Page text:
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Robichaud v. ENGAGE2EXCEL, Inc.

United States District Court, W.D. North Carolina, Statesville Division

December 12, 2019



          Kenneth D. Bell, United States District Judge.

         Plaintiff James Robichaud is a shareholder in Defendant Engage2Excel, Inc. and a former employee and current competitor of the company. In this action, the parties dispute whether Robichaud, who left the company in December 2016, is required to agree to non-competition and non-solicitation restrictions (and other obligations) as a condition of obtaining the merger consideration agreed to be paid to Engage2Excel shareholders related to a 2018 “squeeze out” merger in which Defendant Comvest Investment Partners Holdings, LLC acquired all of Engage2Excel's stock, including Robichaud's shares.

         Now before the Court is Plaintiff's Motion for Judgment on the Pleadings (Doc. No. 55) and Defendants' Motion for Summary Judgment (Doc. No. 60). The Court has carefully considered these motions and the parties' briefs and exhibits. For the reasons discussed briefly below, the Court finds that both motions should be DENIED because there are disputed factual issues and Plaintiff has not yet had an opportunity to obtain discovery from the Defendants.


         A motion for judgment on the pleadings is governed by the standard applicable to a motion to dismiss under Rule 12(b)(6) of the Federal Rules of Civil Procedure. A motion to dismiss under Rule 12(b)(6) tests only the legal sufficiency of the complaint. It cannot resolve conflicts of fact or decide the merits of the action. Edwards v. City of Goldsboro, 178 F.3d 231, 243-44 (4th Cir. 1999). Accordingly, in considering a motion for judgment on the pleadings, the court assumes the truth of all facts alleged in the complaint and the denial of those allegations in the answer. See Erickson v. Pardus, 551 U.S. 89, 94 (2007) (setting the standard for considering the similar motion to dismiss). “The issue is not [which party] will ultimately prevail but whether [the parties are] entitled to offer evidence to support [their] claims.” Revene v. Charles County Comm'rs, 882 F.2d 870, 872 (4th Cir. 1989) (quoting Scheuer v. Rhodes, 416 U.S. 232, 236 (1974)).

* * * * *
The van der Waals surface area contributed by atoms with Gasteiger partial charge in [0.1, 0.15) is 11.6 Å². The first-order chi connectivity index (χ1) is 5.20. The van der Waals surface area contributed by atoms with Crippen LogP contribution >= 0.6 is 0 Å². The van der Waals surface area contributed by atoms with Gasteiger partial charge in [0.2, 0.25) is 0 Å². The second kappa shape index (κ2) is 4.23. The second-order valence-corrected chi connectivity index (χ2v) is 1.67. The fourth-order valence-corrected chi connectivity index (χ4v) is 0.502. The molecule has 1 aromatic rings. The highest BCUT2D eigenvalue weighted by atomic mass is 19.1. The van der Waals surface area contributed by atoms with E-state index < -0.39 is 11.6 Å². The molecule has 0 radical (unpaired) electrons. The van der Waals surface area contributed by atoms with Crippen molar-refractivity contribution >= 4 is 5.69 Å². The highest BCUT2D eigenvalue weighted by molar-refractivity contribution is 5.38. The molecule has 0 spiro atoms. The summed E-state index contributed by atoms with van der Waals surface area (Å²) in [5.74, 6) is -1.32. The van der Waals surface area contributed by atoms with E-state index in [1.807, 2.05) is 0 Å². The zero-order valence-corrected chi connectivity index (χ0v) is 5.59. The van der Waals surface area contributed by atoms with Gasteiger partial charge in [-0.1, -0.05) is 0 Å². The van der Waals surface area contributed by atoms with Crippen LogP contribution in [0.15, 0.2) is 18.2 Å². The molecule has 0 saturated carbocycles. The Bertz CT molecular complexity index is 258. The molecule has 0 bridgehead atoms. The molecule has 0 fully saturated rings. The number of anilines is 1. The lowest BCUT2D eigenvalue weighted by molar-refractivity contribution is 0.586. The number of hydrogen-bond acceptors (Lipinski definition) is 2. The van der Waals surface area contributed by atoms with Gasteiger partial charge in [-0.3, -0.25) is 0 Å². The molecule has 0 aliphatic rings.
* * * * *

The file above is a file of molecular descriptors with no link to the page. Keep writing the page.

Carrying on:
Summary judgment may be granted only “if the movant shows that there is no genuine dispute as to any material fact and the movant is entitled to judgment as a matter of law.” Fed.R.Civ.P. 56. A factual dispute is considered genuine “if the evidence is such that a reasonable jury could return a verdict for the nonmoving party.” Anderson v. Liberty Lobby, Inc., 477 U.S. 242, 248 (1986). “A fact is material if it might affect the outcome of the suit under the governing law.” Vannoy v. Federal Reserve Bank of Richmond, 827 F.3d 296, 300 (4th Cir. 2016) (quoting Libertarian Party of Va. v. Judd, 718 F.3d 308, 313 (4th Cir. 2013)).

         When ruling on a summary judgment motion, a court must view the evidence and any inferences from the evidence in the light most favorable to the nonmoving party. Tolan v. Cotton, 572 U.S. 650, 657 (2014); see also Anderson, 477 U.S. at 255. “Summary judgment cannot be granted merely because the court believes that the movant will prevail if the action is tried on the merits.” Jacobs v. N.C. Admin. Office of the Courts, 780 F.3d 562, 568-69 (4th Cir. 2015) (quoting 10A Charles Alan Wright & Arthur R. Miller et al., Federal Practice & Procedure § 2728 (3d ed.1998)). “The court therefore cannot weigh the evidence or make credibility determinations.” Id. at 569 (citing Mercantile Peninsula Bank v. French (In re French), 499 F.3d 345, 352 (4th Cir. 2007)).

         In the end, the question posed by a summary judgment motion is whether the evidence as applied to the governing legal rules “is so one-sided that one party must prevail as a matter of law.” Id. at 252.

         II. DISCUSION

         From the parties' briefs - particularly the briefs each party has filed in response to the opposing party's motion - the Court readily concludes that there are numerous genuinely disputed material factual issues. These disputed factual issues include, but are not limited to, even such fundamental issues as identifying the form of the final, completed merger agreement and determining what versions of the agreement and exhibits were sent to the various shareholders prior to the vote on the merger. Therefore, none of the parties are entitled to prevail at this time on their dispositive motions, which require that the Court accept the opposing party's evidence as true or in the most favorable light and prohibit the Court from making factual determinations.

         Further, Rule 56(d) of the Federal Rules of Civil Procedure permits the Court to allow a party opposing summary judgment to take relevant discovery if it has not yet had an opportunity to do so. In this action, Plaintiff has served written discovery on Defendants, but has not yet received responses.[1] Also, Plaintiff seeks to take depositions that it alleges may develop evidence that is relevant to the merits of Defendants' motion. Therefore, the Court finds that Defendants' motion should be denied pursuant to Rule 56(d), without prejudice to it being renewed if there are no longer disputed factual issues after Plaintiff has had a reasonable opportunity to obtain discovery.

         III. ORDER

         NOW THEREFORE IT ...

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